Wednesday, May 9, 2012
**Spoiler Alert! Do not read this blog until you have watched The Avengers. Seriously. Don't read it.
This post is about movies, and how I think about them too much.
Recently, I wrote a post about Ironman Syndrome, in which the superhero is faced with a supervillain that is exactly like him, just bigger and stronger. I refer to it as a Syndrome because it's a challenge faced by many movies due to a director who, unfortunately, is unable or just doesn't care to make the movie more complex.
There is, however, another syndrom I would like to reference in this blog: Shia Syndrome. The name of the syndrome is referencing one of my least favorite actors in the history of acting, Shia LaBeouf. Disturbia, Indiana Jones, Transformers... the list goes on and on as to the movies he has singlehandedly ruined. However, this blog actually isn't about his poor acting skills. In this case, it's not actually his fault.
I speak of Shia Syndrome, which is, in effect, the decision of the director to focus and give extremely important roles to non-essential characters. Transformers seems to be the best example for this, hence the name Shia Syndrome. I can't count the number of scenes in which Shia LaBeouf, Megan Fox, or some army dude was playing a super-essential role in defeating the Decepticons. Michael Bay took this to the extreme at times, even slowing down the non-essential character scenes for super slow-mo (and super YAWN) shot, trying to capture the "human" struggle. Unfortuntately for Bay, many of us just wanted to see Optimus Prime and co. smashing Megatron and co. in the face. We sometimes wondered why Bay needed humans in the film at all!
Finally, Transformers was ending, and you could only hope to see an epic Megatron vs Prime duel for the ages. Unfortunately, Shia snuck in again, and in perhaps the worst "how to end a movie" decision of all time, he rammed a cube into Megatron's chest, finishing him off (while Prime sat on his haunches). That was it. Not only had Bay given non-essential characters gigantic roles, he had given Shia the "I'm the guy in the movie - not a robot, mind you, but a guy - that finishes off the baddest of all Decepticons" role. To me... this sucked.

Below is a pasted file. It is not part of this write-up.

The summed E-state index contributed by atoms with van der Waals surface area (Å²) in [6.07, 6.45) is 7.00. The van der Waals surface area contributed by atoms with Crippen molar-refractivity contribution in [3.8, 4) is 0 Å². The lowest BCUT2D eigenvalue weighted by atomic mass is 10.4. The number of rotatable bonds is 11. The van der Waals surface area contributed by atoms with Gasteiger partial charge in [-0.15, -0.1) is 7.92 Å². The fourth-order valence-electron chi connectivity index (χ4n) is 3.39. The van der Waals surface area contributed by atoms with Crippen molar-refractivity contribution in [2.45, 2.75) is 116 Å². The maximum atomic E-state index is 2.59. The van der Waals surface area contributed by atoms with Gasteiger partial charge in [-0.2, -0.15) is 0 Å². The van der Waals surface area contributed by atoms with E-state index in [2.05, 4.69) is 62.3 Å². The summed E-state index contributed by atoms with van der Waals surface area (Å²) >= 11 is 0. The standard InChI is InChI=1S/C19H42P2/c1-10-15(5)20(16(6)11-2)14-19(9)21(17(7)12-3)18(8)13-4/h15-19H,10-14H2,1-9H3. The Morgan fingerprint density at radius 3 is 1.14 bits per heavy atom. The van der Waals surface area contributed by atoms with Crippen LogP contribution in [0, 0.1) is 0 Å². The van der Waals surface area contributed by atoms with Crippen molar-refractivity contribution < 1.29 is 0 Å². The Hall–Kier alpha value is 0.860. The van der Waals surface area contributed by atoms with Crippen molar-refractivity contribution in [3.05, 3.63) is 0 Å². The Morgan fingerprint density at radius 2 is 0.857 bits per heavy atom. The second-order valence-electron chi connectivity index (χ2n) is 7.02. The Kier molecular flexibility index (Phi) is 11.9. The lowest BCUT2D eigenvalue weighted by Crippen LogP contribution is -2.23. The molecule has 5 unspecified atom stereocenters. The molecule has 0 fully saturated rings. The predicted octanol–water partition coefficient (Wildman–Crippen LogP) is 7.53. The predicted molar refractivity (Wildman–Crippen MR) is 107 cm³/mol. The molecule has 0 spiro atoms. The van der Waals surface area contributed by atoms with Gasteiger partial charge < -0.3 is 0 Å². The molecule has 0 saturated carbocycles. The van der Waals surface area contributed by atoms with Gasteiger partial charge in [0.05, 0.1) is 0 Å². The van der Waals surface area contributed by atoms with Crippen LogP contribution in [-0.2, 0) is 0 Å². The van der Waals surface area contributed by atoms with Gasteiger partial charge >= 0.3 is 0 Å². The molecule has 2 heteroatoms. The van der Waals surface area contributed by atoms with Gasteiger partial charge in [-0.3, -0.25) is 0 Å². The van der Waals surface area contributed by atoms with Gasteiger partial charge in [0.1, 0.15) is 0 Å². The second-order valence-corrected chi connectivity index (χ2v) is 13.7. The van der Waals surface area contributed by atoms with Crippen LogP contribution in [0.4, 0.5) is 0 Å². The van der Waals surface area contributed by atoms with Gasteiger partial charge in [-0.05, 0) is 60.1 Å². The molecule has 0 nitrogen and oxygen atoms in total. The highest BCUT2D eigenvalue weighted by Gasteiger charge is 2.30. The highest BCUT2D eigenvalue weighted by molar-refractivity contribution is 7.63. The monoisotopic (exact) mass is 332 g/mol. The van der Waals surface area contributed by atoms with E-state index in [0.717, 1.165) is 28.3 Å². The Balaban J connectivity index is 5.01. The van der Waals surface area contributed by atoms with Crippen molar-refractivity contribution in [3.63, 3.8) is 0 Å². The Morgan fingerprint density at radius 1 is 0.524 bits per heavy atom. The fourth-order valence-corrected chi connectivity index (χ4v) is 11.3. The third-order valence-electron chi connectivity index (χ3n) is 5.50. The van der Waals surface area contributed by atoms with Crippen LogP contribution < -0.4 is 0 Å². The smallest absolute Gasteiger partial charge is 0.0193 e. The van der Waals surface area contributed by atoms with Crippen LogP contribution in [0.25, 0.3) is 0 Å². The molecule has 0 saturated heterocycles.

Enter The Avengers. Director Josh Whedon took a page out of the ol' Michael Bay handbook. Fortunately for us, the characters were a little more skilled than a kid with a Strokes t-shirt, but to say they were essential is quite a stretch. The characters I speak of specifically are Black Widow and Hawkeye. Granted, Hawkeye was one of the 4 original Avengers, but the movies didn't pay enough attention to him to merit even a mention. Captain America, Thor, and Ironman all got their own movies, as did the Hulk (heck, Ironman got 2 movies). Hawkeye? How else could the audience view him besides some sharp shooting archer? And that was it. No special abilities, except super cool arrows. Black Widow, too, seemed to go into every fight with one ninja move (jumping on someone's head and flilpping them over) and one pistol. And we were supposed to believe she would play a vital role in helping Ironman? In helping the Hulk? Really?
Black Widow went so far as to save the day, just as Shia did. Whedon couldn't let Captain America figure it out, or Ironman figure it out (he was extremely equipped to do so). Meanwhile, Captain America, despite Whedon's efforts, is playing a less important role "controlling the ground," as he said, while Ironman, Thor, and Hulk do the real heavy lifting. Couldn't his role be reversed with Black Widow?
My problem, to be clear, is not that Black Widow and Hawkeye were in the movie, but that Black Widow and Hawkeye, at times, were the movie. They dominated too much of the screen for my liking - classic Shia Syndrome.
As far as the movie was overall, I actually liked it a lot. I thought it was an action packed blockbuster that lived up to what I expected - lots of witty lines, a shallow at best plot, and superheroes punching things. Shia Syndrome, unlike Transformers, didn't ruin the movie, fortunately.
Notice the picture that starts this blog. Notice the superheroes in the picture. Notice the ones not in the picture. You probably instantly thought, the Hulk should be there! Hopefully you didn't instinctively cry out against not having Black Widow and Hawkeye in it. Clearly, the picture's illustrator didn't feel the need to paint them in either.